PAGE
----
Is the H0 block in Argon2 64-bits, or 64-bytes? The RFC says bits:

Establish H0 as the 64-bit value as shown below.

But then it attempts to generate 64-bytes using Blake2


I'm trying to implement Argon2, and the original specs paper, and RFC are not a very friendly to implementors.

I'm stuck on the first step of the Argon2 pseudo-code:

Establish H0 as the 64-bit value as shown below.

H_0 = H^(64)(LE32(p), LE32(T), LE32(m), LE32(t), LE32(v), LE32(y), LE32(length(P)), P, LE32(length(S)), S, LE32(length(K)), K, LE32(length(X)), X)

There's a lot going on in there, but we can clean it up:

Establish H0 as the 64-bit value as shown below.

H0 = H^(64)( [stuff to hash] )

It would seem to indicate that the H^(64)(...) is going to return 64-bits (because of the phrase "...as the 64-bit value...".

But now we go hunting what H^ is, which brings us to the preamble of Section 3.2 in the RFC:

Argon2 uses an internal hash function H^x(). Here H^x() applied to string a is the BLAKE2b [RFC7693](a,|a|,0,x) hash function

Now we know that: H^(x)(a) = Blake2b(a, |a|, 0, x).

That brings us to RFC 7693 - The BLAKE2 Cryptographic Hash and Message Authentication Code (MAC), in order to figure out what the four paramters are (especially the final paramter x):

The following procedure processes the padded data blocks into an
"nn"-byte final hash value.  See Section 2 for a description of
various variables and constants used.

   FUNCTION BLAKE2( d[0..dd-1], ll, kk, nn )

That's a little hard for implementors to read; we can make it a bit more understandable:

Function Blake2(DataToHash, OriginalMessageLength, KeyLength, DigestLength)  
      DataToHash:            Bytes    //array of bytes to be hashed   
      OriginalMessageLength: Integer  //length of message in bytes   
      KeyLength:             Integer  //length of secret key in bytes (0..64)  
      DigestLength:          Integer  //length of desired digest in bytes (1..64)  
      Digest:                Bytes    //digest that is DigestLength long   

The final parameter to Blake2 (nn in RFC's parlance) is bytes (not bits):

|             | BLAKE2b          |
|Bits in word | w = 64           |
|Rounds in F  | r = 12           |
|Block bytes  | bb = 128         |
|Hash bytes   | 1 <= nn <= 64    |
|Key bytes    | 0 <= kk <= 64    |
|Input bytes  | 0 <= ll < 2**128 |

Back to Argon

We're looking at Argon2, which says:

H^x() = BLAKE2b(a,|a|,0,x)

So in our case:

H0 = H^(64)( [stuff to hash] )
H0 = Blake2b([stuff to hash], |[stuff to hash]|, 0, 64)

Which means that 64 is a number of bytes (not bits), which means that the very first line of the algorithm description should be:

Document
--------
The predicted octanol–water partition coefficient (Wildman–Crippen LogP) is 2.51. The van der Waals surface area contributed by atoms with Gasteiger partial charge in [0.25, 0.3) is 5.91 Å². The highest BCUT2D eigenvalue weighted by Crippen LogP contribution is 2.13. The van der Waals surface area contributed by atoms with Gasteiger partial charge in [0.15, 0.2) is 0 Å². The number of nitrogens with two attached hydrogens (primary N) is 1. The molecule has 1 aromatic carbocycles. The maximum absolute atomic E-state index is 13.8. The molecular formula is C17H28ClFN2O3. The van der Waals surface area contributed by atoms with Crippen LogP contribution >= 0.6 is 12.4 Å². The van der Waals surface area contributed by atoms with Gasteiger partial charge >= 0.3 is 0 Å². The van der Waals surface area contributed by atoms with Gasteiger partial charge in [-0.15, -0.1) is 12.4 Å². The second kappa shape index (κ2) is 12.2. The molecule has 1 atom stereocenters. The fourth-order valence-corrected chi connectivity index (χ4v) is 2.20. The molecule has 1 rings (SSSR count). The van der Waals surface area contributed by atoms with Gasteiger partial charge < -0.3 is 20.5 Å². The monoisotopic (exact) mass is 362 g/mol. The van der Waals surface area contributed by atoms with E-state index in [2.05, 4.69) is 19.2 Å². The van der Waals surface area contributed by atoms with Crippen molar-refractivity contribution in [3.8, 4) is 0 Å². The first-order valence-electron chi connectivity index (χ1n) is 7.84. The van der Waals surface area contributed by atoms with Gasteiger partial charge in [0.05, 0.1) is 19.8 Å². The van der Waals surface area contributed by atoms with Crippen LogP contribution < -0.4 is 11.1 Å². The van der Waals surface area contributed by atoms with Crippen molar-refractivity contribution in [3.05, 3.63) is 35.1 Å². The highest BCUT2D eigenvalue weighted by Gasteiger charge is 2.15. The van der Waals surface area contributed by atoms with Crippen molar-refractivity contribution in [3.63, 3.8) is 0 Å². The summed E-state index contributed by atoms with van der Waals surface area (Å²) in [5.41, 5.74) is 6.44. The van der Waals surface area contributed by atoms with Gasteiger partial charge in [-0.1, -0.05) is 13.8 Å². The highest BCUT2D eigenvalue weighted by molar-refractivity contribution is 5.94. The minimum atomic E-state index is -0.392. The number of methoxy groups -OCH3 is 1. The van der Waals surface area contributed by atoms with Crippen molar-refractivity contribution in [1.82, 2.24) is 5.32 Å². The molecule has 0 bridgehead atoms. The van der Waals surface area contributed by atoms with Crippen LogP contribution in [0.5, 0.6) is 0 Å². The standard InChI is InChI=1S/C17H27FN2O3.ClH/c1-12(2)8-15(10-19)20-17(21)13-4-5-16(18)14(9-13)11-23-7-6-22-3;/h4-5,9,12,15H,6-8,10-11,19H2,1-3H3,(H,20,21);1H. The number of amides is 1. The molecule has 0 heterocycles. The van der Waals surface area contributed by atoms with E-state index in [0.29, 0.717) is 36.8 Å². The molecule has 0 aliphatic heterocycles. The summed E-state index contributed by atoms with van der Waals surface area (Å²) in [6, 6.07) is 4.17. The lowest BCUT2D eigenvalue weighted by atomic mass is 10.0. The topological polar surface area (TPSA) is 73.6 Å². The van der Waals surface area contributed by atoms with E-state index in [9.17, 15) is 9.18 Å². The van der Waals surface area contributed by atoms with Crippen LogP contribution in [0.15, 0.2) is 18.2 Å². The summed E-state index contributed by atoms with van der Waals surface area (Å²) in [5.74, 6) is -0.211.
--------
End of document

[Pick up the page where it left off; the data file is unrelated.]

Establish H0 as the 64-byte value as shown below.

Where am I going wrong? How big is H0? H1?


I assume it's a typo when the RFC says:

Here H^x() applied to string a is the BLAKE2b(a,|a|,0,x) hash function

and that it should read:

Here H^(x)(a) applied to string a is the BLAKE2b(a,|a|,0,x) hash function

Because later it uses the second syntax:

H^(64)( [stuff to hash] )

  • $\begingroup$ This is a question whose answer you can confirm from the reference implementation, and which you should send to the authors of the spec to make it clearer. This often happens the first time someone else tries to implement a new spec! $\endgroup$ Nov 5, 2017 at 23:45
  • $\begingroup$ I certainly tried looking at the reference code, both in the RFC, GitHub, and by stepping through the C# implementation in a debugger. $\endgroup$
    – Ian Boyd
    Nov 6, 2017 at 14:21

1 Answer 1


In core.h of the Argon2 reference implementation, we can see that ARGON2_PREHASH_DIGEST_LENGTH = 64. In core.c, we can see that ARGON2_PREHASH_DIGEST_LENGTH and ARGON2_PREHASH_SEED_LENGTH are used as numbers of bytes (to allocate a buffer in bytes and to specify the size in bytes of a BLAKE2b hash).

We can also reason that it makes no sense for the password, salt, optional secret key, and associated data to figure into the hash only via a 64-bit intermediate quantity—that would open it to preimage attacks on the intermediate quantity.

Please send email to the authors of the internet-draft identifying the incorrect ‘64-bit’ units!

Update: The November 22, 2018 revision of the Argon2 internet-draft, draft-irtf-cfrg-argon2-04, corrects the typo:

Establish H_0 as the 64-byte value as shown below.

draft-irtf-cfrg-argon2-04, §3.2 ‘Argon2 Operation’

  • $\begingroup$ TL;DR it should read "bytes". But I think that - while correct - the second section is pretty hard to read. Maybe revisit it? (+1 btw) $\endgroup$
    – Maarten Bodewes
    Nov 6, 2017 at 15:35
  • $\begingroup$ Apparently my left and right brain halves disagreed on which sentence structure to use for the left and right halves of the sentence. Better now? $\endgroup$ Nov 6, 2017 at 15:37
  • $\begingroup$ What i was terrified of was that they actually allocate a 64-byte buffer, but then only fill the first 64 bits of it! But who am i to question an RFC - after all: if this was a bug surely someone would have found it by now! $\endgroup$
    – Ian Boyd
    Nov 6, 2017 at 23:44
  • $\begingroup$ Nope, it is often the case that the text of an RFC is insufficient to make a compatible implementation until someone actually tries it and weeds out all the mistakes in the text. $\endgroup$ Nov 7, 2017 at 14:39

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